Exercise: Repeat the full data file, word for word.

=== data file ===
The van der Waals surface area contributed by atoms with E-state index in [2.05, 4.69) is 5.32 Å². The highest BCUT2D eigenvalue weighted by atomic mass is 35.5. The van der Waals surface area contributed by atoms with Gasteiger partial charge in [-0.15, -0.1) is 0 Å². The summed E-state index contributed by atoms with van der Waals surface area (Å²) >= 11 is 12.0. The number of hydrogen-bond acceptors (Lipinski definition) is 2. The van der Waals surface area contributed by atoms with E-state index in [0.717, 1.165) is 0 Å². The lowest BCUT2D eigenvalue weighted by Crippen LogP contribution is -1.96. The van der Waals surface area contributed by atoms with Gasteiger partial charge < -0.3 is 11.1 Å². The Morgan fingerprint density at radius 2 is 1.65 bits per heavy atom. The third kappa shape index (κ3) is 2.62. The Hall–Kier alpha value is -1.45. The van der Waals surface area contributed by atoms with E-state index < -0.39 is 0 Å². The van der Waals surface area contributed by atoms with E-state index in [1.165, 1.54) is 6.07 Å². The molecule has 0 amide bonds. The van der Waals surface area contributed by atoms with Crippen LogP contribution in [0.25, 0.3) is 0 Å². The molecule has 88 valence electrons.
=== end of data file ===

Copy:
The van der Waals surface area contributed by atoms with E-state index in [2.05, 4.69) is 5.32 Å². The highest BCUT2D eigenvalue weighted by atomic mass is 35.5. The van der Waals surface area contributed by atoms with Gasteiger partial charge in [-0.15, -0.1) is 0 Å². The summed E-state index contributed by atoms with van der Waals surface area (Å²) >= 11 is 12.0. The number of hydrogen-bond acceptors (Lipinski definition) is 2. The van der Waals surface area contributed by atoms with E-state index in [0.717, 1.165) is 0 Å². The lowest BCUT2D eigenvalue weighted by Crippen LogP contribution is -1.96. The van der Waals surface area contributed by atoms with Gasteiger partial charge < -0.3 is 11.1 Å². The Morgan fingerprint density at radius 2 is 1.65 bits per heavy atom. The third kappa shape index (κ3) is 2.62. The Hall–Kier alpha value is -1.45. The van der Waals surface area contributed by atoms with E-state index < -0.39 is 0 Å². The van der Waals surface area contributed by atoms with E-state index in [1.165, 1.54) is 6.07 Å². The molecule has 0 amide bonds. The van der Waals surface area contributed by atoms with Crippen LogP contribution in [0.25, 0.3) is 0 Å². The molecule has 88 valence electrons.